An Attempt at a Renga-Poem

The following information on the poetic form Renga stems from poets.org (the underlined parts are my own doing because of my intent to invite you, dear reader to consider giving this tradition a chance in the “Comments” section of this post):

“Renga, meaning ‘linked poem,’ began over seven hundred years ago in Japan to encourage the collaborative composition of poems. Poets worked in pairs or small groups, taking turns composing the alternating three-line and two-line stanzas. [. . .] To create a renga, one poet writes the first stanza, which is three lines long with a total of seventeen syllables. The next poet adds the second stanza, a couplet with seven syllables per line. The third stanza repeats the structure of the first and the fourth repeats the second, alternating in this pattern until the poem’s end. [. . .] Thematic elements of renga are perhaps most crucial to the poem’s success. The language is often pastoral, incorporating words and images associated with seasons, nature, and love. In order for the poem to achieve its trajectory, each poet writes a new stanza that leaps from only the stanza preceding it. This leap advances both the thematic movement as well as maintaining the linking component.”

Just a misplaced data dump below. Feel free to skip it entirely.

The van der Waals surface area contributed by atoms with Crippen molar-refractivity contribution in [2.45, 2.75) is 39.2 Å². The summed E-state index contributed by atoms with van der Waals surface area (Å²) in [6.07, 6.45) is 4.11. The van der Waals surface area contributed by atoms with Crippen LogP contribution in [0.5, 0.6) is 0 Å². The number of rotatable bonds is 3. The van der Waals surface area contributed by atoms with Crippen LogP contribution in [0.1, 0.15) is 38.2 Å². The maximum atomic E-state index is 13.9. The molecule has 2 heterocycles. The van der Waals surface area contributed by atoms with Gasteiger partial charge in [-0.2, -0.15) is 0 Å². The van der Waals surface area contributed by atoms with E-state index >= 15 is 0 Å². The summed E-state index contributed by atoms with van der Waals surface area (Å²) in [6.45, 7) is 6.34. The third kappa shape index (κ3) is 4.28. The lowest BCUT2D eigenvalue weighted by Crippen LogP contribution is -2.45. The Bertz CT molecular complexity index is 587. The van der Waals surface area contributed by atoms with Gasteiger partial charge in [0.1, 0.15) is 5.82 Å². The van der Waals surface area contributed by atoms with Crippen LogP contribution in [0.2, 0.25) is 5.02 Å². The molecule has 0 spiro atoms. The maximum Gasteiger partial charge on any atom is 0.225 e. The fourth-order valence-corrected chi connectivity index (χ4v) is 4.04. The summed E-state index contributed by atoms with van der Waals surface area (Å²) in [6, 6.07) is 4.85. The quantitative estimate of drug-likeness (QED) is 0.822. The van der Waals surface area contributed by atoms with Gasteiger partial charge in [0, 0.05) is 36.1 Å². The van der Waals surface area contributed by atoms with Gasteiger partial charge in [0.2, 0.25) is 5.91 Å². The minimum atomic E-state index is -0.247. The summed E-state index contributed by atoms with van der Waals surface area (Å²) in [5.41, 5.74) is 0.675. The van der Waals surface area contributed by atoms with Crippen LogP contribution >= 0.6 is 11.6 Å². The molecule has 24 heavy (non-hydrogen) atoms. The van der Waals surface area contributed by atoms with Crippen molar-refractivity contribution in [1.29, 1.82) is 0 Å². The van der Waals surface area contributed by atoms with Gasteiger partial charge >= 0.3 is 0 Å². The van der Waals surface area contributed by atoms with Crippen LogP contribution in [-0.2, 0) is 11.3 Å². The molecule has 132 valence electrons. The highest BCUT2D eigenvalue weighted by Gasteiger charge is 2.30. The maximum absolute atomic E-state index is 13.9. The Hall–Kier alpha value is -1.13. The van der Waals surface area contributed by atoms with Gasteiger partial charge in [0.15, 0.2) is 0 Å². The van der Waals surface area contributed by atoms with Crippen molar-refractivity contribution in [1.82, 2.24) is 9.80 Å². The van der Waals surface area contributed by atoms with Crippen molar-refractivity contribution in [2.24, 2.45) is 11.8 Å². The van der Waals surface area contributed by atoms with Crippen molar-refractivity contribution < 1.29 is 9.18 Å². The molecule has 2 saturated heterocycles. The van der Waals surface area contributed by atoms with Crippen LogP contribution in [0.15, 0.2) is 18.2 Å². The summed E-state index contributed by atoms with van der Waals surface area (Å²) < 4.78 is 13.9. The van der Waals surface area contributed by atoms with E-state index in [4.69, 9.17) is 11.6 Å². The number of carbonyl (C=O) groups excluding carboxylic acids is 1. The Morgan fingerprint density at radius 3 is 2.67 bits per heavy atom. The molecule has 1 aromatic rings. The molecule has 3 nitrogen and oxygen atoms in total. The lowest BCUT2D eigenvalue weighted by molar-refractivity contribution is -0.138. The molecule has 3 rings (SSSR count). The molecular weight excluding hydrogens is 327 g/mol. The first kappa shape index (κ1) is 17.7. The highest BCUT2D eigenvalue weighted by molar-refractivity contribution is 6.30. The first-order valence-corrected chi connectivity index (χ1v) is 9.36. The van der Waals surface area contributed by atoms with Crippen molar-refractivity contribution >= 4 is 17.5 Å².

And here comes my attempt at a Renga-poem:

leaves began to rain from the sky
the Sun cried its rays
clouds yelled their blues

© hülya n. yılmaz, January 1, 2019

 

 

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“my ABCs”

my ABCs

one morning, as i found out
i had learned my ABCs
from A to V, that is
Venezuela
Argentina
Colombia
Suriname
Paraguay
Uruguay
Ecuador
Guyana
Bolivia
Brazil
Chile
Peru

yes, oh yes!
i now know my ABCs
but only in South America . . .

Asia? Europe? Africa?
Australia? Antarctica? North America?

not as of yet . . .

© hülya n. yılmaz, December 31, 2018

~ ~ ~ ~ ~
This poem is one of the three I have submitted for the February 2019 issue of The Year of the Poet VI, published by Inner Child Press International.

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“indigenous”

indigenous

are we not all?
indigenous, that is?

at some point or another
our host country has feasted itself